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NHS spends £21m on consultancy advice on how to cut costs

NHS spends £21m on consultancy advice on how to cut costs

Health and social care bosses across England have spent £21m on management consultants to help draw up plans to overhaul regional NHS services.
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Health and social care bosses across England have spent £21m on management consultants to help draw up plans to overhaul regional NHS services.

A joint investigation by Healthcare Leader and Pulse, based on Freedom of Information requests to all 44 ‘Sustainability and Transformation Partnership’ (STP) regions, found that some areas have spent millions of pounds on external consultants to help them draw up the plans, which in many cases involve cutting frontline services.

Local GP leaders said these sums were ‘difficult to justify’ when money was being removed from frontline services.

The plans were first announced in December 2015, with the aim of making £22bn worth of cuts to the health services by 2020/21.

Pulse’s investigation has revealed managers have been spending NHS money on private consultancy firms, which is being used for ‘public engagement communications’, ‘strategy analytics and modelling’ and ‘strategic workforce planning’ among other services.

Health and social care bosses across England have spent £21m on management consultants to help draw up plans to overhaul regional NHS services.

A Freedom of Information request to all 44 ‘Sustainability and Transformation Partnership’ (STP) regions found that some areas have spent millions of pounds on external consultants to help them draw up the plans, which in many cases involve cutting frontline services.

One STP – Kent and Medway – paid £3.2m to four firms, including £2.97m to Carnall Farrar for strategy, analytics, modelling and programme management.

Local GP leaders said these sums were ‘difficult to justify’ when money was being removed from frontline services.

Overall, the 19 STPs that responded said they had spent £9.17m since March 2016, when they started working on the plans. Extrapolated across the 44 STP areas in England, this comes to £21.2m.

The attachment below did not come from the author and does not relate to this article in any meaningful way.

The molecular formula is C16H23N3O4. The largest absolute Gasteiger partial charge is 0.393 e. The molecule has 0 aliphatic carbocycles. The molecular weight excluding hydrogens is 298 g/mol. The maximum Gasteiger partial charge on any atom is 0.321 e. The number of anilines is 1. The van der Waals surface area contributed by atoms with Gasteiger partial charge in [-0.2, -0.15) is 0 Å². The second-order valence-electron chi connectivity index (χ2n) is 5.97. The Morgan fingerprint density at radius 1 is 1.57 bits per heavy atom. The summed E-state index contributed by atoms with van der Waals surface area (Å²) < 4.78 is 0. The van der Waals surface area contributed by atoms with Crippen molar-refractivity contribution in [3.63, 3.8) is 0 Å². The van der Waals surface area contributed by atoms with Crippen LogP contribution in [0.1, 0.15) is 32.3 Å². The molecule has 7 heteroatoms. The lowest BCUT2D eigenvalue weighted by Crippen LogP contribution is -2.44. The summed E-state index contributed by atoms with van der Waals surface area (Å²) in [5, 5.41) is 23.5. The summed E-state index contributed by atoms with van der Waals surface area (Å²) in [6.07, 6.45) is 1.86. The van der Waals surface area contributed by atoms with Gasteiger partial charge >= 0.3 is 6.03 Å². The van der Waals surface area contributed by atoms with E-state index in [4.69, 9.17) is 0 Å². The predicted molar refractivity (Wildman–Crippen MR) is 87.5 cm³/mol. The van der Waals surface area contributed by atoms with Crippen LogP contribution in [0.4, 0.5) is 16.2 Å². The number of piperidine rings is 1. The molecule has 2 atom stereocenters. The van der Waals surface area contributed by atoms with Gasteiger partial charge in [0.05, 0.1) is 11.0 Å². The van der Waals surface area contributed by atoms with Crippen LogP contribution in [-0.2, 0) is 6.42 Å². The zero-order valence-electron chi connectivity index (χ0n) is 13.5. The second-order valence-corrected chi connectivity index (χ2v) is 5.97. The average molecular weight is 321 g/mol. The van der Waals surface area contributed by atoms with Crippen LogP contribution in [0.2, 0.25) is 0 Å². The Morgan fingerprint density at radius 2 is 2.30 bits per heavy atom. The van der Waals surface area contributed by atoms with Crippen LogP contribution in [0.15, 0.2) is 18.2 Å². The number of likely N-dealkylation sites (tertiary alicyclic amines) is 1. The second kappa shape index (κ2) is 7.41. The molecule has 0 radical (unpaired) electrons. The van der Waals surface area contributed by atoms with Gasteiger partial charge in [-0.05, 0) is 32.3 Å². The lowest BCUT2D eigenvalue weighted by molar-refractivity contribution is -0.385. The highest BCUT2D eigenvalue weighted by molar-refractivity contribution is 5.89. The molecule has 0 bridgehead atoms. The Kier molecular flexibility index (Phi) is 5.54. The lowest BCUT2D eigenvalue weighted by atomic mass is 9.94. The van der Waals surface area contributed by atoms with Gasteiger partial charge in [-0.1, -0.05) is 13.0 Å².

And these figures do not include the £2.3m spent by healthcare leaders in North Central London, as revealed by the BMA in January; that STP failed to respond to this latest FOI request.

The plans were first announced in December 2015, with the aim of making £22bn worth of cuts to the health services by 2020/21. Pulse’s investigation has revealed managers have been spending NHS money on private consultancy firms, which is being used for ‘public engagement communications’, ‘strategy analytics and modelling’ and ‘strategic workforce planning’ among other services.

In Northumberland, Deloitte was paid almost £130,000 for ‘strategic financial and activity modelling’. Dr George Rae, chief executive for Newcastle and North Tyneside LMC, said the figure indicated ‘a sad state of affairs’ at a time when practices are ‘teetering on the brink’.

He said: ‘At the same time you’re getting management consultants in and giving them £129,000.’

Derbyshire LMC treasurer Dr Peter Holden, said payments to consultants were ‘not fair’. Derbyshire STP paid nearly £580,000 to GE Healthcare Finnamore, a self-described ‘one-stop consultancy firm’ for healthcare management, analytics, technology, leadership and governance.

Kent and Medway, and Northamptonshire STPs separately issued almost identical statements to Pulse, saying they ‘have invested only where it has been absolutely necessary to provide capacity, skills, experience and expertise that have not been available’.

They added: ‘We are starting to design new ways of working and delivering services in partnership that will save the NHS locally millions of pounds and improve the health and wellbeing and local care needs for our residents for years to come.’

GE Healthcare Finnamore responded to a Pulse request for comment saying NHS England’s Five Year Forward View required STP member organisations ‘to work together to an unprecedented degree’ and the company has ‘a successful track record of supporting initiatives of this kind’. Carnall Farrar said its fees ‘have been scrutinised’ and are designed to ‘demonstrate best value’. Deloitte declined to comment.

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